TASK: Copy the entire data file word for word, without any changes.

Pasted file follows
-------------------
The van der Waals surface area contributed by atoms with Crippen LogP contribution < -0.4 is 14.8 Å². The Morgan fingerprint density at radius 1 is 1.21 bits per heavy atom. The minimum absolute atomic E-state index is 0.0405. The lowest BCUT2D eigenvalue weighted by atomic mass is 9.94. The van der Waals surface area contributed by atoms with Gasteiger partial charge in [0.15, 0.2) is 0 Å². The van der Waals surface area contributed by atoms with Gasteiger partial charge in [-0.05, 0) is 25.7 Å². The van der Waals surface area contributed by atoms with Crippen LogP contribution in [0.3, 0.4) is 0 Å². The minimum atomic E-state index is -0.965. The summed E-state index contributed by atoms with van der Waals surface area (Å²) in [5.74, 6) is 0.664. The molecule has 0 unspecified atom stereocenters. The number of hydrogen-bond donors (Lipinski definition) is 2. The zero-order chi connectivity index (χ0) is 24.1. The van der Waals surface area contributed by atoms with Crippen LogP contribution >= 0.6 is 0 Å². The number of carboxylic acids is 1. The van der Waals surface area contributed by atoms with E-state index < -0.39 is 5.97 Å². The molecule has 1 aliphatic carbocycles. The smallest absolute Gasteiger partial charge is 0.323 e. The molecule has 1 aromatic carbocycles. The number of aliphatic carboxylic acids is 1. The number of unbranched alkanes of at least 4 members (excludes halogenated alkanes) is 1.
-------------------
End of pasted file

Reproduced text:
The van der Waals surface area contributed by atoms with Crippen LogP contribution < -0.4 is 14.8 Å². The Morgan fingerprint density at radius 1 is 1.21 bits per heavy atom. The minimum absolute atomic E-state index is 0.0405. The lowest BCUT2D eigenvalue weighted by atomic mass is 9.94. The van der Waals surface area contributed by atoms with Gasteiger partial charge in [0.15, 0.2) is 0 Å². The van der Waals surface area contributed by atoms with Gasteiger partial charge in [-0.05, 0) is 25.7 Å². The van der Waals surface area contributed by atoms with Crippen LogP contribution in [0.3, 0.4) is 0 Å². The minimum atomic E-state index is -0.965. The summed E-state index contributed by atoms with van der Waals surface area (Å²) in [5.74, 6) is 0.664. The molecule has 0 unspecified atom stereocenters. The number of hydrogen-bond donors (Lipinski definition) is 2. The zero-order chi connectivity index (χ0) is 24.1. The van der Waals surface area contributed by atoms with Crippen LogP contribution >= 0.6 is 0 Å². The number of carboxylic acids is 1. The van der Waals surface area contributed by atoms with E-state index < -0.39 is 5.97 Å². The molecule has 1 aliphatic carbocycles. The smallest absolute Gasteiger partial charge is 0.323 e. The molecule has 1 aromatic carbocycles. The number of aliphatic carboxylic acids is 1. The number of unbranched alkanes of at least 4 members (excludes halogenated alkanes) is 1.